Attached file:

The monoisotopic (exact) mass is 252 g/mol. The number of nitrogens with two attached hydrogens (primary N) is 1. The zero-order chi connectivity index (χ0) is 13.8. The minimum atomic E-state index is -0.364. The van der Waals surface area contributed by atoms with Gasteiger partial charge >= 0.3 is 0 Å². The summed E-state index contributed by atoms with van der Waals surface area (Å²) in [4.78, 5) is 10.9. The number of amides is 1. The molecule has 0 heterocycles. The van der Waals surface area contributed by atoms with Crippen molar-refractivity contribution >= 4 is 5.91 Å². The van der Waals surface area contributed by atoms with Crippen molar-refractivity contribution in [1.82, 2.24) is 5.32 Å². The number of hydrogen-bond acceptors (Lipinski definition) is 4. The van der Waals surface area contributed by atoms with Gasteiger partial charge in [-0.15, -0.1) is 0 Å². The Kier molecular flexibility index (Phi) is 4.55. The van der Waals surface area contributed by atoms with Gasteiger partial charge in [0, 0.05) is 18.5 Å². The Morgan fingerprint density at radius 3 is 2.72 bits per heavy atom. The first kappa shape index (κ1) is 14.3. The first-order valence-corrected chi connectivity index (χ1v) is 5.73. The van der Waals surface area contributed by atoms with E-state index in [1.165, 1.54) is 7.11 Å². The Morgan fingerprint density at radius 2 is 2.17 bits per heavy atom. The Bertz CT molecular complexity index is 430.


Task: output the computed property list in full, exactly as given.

The monoisotopic (exact) mass is 252 g/mol. The number of nitrogens with two attached hydrogens (primary N) is 1. The zero-order chi connectivity index (χ0) is 13.8. The minimum atomic E-state index is -0.364. The van der Waals surface area contributed by atoms with Gasteiger partial charge >= 0.3 is 0 Å². The summed E-state index contributed by atoms with van der Waals surface area (Å²) in [4.78, 5) is 10.9. The number of amides is 1. The molecule has 0 heterocycles. The van der Waals surface area contributed by atoms with Crippen molar-refractivity contribution >= 4 is 5.91 Å². The van der Waals surface area contributed by atoms with Crippen molar-refractivity contribution in [1.82, 2.24) is 5.32 Å². The number of hydrogen-bond acceptors (Lipinski definition) is 4. The van der Waals surface area contributed by atoms with Gasteiger partial charge in [-0.15, -0.1) is 0 Å². The Kier molecular flexibility index (Phi) is 4.55. The van der Waals surface area contributed by atoms with Gasteiger partial charge in [0, 0.05) is 18.5 Å². The Morgan fingerprint density at radius 3 is 2.72 bits per heavy atom. The first kappa shape index (κ1) is 14.3. The first-order valence-corrected chi connectivity index (χ1v) is 5.73. The van der Waals surface area contributed by atoms with E-state index in [1.165, 1.54) is 7.11 Å². The Morgan fingerprint density at radius 2 is 2.17 bits per heavy atom. The Bertz CT molecular complexity index is 430.